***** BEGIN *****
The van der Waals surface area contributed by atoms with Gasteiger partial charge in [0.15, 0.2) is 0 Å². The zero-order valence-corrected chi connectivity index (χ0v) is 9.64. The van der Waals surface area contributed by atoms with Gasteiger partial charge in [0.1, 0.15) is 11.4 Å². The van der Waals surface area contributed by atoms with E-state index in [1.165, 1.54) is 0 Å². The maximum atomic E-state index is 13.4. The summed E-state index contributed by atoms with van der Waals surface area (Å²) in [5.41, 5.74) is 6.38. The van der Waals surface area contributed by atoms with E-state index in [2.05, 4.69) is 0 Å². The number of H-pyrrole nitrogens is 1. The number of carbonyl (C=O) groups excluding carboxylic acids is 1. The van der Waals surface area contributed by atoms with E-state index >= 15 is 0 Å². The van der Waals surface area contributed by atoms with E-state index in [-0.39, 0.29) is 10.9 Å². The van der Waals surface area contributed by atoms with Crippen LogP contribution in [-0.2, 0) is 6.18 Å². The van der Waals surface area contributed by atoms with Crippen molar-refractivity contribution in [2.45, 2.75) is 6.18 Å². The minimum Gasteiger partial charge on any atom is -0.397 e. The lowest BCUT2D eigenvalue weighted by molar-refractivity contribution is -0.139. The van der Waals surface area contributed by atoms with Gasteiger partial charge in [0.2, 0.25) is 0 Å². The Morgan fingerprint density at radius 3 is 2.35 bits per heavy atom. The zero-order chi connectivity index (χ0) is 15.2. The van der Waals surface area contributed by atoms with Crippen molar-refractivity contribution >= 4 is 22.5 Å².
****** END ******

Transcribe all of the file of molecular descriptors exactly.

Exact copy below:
The van der Waals surface area contributed by atoms with Gasteiger partial charge in [0.15, 0.2) is 0 Å². The zero-order valence-corrected chi connectivity index (χ0v) is 9.64. The van der Waals surface area contributed by atoms with Gasteiger partial charge in [0.1, 0.15) is 11.4 Å². The van der Waals surface area contributed by atoms with E-state index in [1.165, 1.54) is 0 Å². The maximum atomic E-state index is 13.4. The summed E-state index contributed by atoms with van der Waals surface area (Å²) in [5.41, 5.74) is 6.38. The van der Waals surface area contributed by atoms with E-state index in [2.05, 4.69) is 0 Å². The number of H-pyrrole nitrogens is 1. The number of carbonyl (C=O) groups excluding carboxylic acids is 1. The van der Waals surface area contributed by atoms with E-state index >= 15 is 0 Å². The van der Waals surface area contributed by atoms with E-state index in [-0.39, 0.29) is 10.9 Å². The van der Waals surface area contributed by atoms with Crippen LogP contribution in [-0.2, 0) is 6.18 Å². The van der Waals surface area contributed by atoms with Crippen molar-refractivity contribution in [2.45, 2.75) is 6.18 Å². The minimum Gasteiger partial charge on any atom is -0.397 e. The lowest BCUT2D eigenvalue weighted by molar-refractivity contribution is -0.139. The van der Waals surface area contributed by atoms with Gasteiger partial charge in [0.2, 0.25) is 0 Å². The Morgan fingerprint density at radius 3 is 2.35 bits per heavy atom. The zero-order chi connectivity index (χ0) is 15.2. The van der Waals surface area contributed by atoms with Crippen molar-refractivity contribution >= 4 is 22.5 Å².